About EDIM®: When the human organism derails and runs towards disease, the immune system is often the first to recognise this, often before any symptoms. The platform technology we have developed, EDIM® (Epitope Detection in Monocytes), uses the mechanisms of the immune system to detect such derailments. The EDIM® technology examines macrophages for antigens that have previously been taken up into the cell interior by these immune cells through phagocytosis – this is why we also call EDIM® an immunological biopsy.
About PanTum Detect®: The PanTum Detect® is based on EDIM® technology and detects the enzymes TKTL1 and DNaseX (Apo10) in macrophages. A large-scale study at the University Medical Centre Hamburg-Eppendorf was able to show that the PanTum Detect® can provide the decisive indication as to which people without typical symptoms and suspected cancer in a healthy screening benefit from further examination by imaging procedures. In the case of the 2022 study, a previously undetected cancer or precancerous lesion was detected in 124 subjects out of more than 5,000 study participants – from 29 different tumour types in the study alone (Positive Predictive Value: 82%).
Link to further information on the study: https://www.zyagnum.com/en/press-release-july-14th-2022/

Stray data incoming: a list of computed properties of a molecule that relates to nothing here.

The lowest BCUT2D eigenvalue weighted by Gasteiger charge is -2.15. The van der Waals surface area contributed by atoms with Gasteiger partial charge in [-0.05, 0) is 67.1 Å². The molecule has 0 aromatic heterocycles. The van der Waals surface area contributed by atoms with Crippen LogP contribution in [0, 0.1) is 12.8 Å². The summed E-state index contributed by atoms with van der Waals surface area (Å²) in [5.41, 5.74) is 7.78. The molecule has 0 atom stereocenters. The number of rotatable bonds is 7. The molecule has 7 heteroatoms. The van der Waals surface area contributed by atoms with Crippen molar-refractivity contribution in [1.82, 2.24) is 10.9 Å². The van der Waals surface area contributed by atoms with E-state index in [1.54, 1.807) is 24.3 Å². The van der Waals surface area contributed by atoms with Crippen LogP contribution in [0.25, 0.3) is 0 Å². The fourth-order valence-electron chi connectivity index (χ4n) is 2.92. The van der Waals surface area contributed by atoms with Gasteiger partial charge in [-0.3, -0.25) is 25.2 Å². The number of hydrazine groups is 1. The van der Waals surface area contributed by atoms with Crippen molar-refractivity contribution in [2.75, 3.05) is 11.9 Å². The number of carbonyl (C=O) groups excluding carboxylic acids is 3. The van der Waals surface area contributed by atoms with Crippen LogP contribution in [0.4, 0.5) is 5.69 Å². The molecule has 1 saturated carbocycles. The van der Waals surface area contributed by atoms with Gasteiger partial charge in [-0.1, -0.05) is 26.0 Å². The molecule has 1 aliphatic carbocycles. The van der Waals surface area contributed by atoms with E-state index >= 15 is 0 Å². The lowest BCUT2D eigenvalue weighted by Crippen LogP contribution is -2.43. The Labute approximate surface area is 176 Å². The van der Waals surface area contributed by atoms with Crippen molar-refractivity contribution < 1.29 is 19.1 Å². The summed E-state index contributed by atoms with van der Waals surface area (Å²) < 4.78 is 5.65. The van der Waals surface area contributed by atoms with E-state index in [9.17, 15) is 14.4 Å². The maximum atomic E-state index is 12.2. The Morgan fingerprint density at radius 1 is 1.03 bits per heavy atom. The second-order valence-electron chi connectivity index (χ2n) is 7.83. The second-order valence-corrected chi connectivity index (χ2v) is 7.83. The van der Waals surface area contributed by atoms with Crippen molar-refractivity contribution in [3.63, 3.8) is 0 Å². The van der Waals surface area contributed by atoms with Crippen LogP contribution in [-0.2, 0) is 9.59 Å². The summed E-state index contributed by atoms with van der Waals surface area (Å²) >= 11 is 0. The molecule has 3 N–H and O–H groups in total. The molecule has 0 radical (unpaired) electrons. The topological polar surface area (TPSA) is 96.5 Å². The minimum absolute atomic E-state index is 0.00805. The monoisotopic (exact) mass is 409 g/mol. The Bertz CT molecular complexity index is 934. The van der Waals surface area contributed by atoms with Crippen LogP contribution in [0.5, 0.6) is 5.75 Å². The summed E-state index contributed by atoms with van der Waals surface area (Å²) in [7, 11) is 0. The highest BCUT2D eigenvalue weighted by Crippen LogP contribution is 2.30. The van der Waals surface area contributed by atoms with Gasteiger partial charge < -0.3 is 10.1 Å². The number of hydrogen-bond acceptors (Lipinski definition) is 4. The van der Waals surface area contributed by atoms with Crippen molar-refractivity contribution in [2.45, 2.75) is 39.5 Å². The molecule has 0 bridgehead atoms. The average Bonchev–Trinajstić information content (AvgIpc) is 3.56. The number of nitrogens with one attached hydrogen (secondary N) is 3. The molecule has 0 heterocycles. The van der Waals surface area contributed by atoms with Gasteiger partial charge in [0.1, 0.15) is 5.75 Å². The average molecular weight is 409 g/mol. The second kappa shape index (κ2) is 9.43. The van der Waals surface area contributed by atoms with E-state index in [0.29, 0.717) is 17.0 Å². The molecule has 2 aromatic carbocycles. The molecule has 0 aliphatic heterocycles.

With an annual turnover of 3.3 billion euros (2021), HanseMerkur is the only independent insurance group in the Hamburg financial centre. The roots of the 147-year-old personal insurer lie in health insurance, which remains the company’s main line of business to this day. HanseMerkur also specialises in private supplementary protection for people with statutory health insurance and is one of the largest German providers in this segment with around 1.26 million supplementary insured (2021). In addition, with premium income of € 183 million (2021) in the travel and leisure business segment, it is one of the market leaders in the tourism insurance industry.
Further information at www.hansemerkur.de
- Center for Cancer Registry Data (2018). Percentage distribution of the most common tumor localizations of all new cancer cases in Germany 2018 (excluding non-melanoma skin cancer). Retrieved on 13.09.2022 from https://www.krebsdaten.de/Krebs/DE/Content/Krebsarten/krebsarten_node.html .
- Center for Cancer Registry Data (2021). Cancer in Germany for 2017/2018. Retrieved on 13.09.2022 from https://www.krebsdaten.de/Krebs/DE/Content/Publikationen/Krebs_in_Deutschland/kid_2021/krebs_in_deutschland_2021.pdf?__blob=publication-File .
- krebsdaten.de or Difference: Total new cases minus the percentage for which there is an early detection offer as part of the statutory health insurance service. KBV (2020). Overview of early detection examinations. Retrieved on 13.09.2022 from https://www.kbv.de/html/3503.php.
- Burg S et al. Blood-test based targeted visualization enables early detection of premalignant and malignant tumors in asymptomatic individuals. J Clin Med Img. 2022; V6(9): 1-12.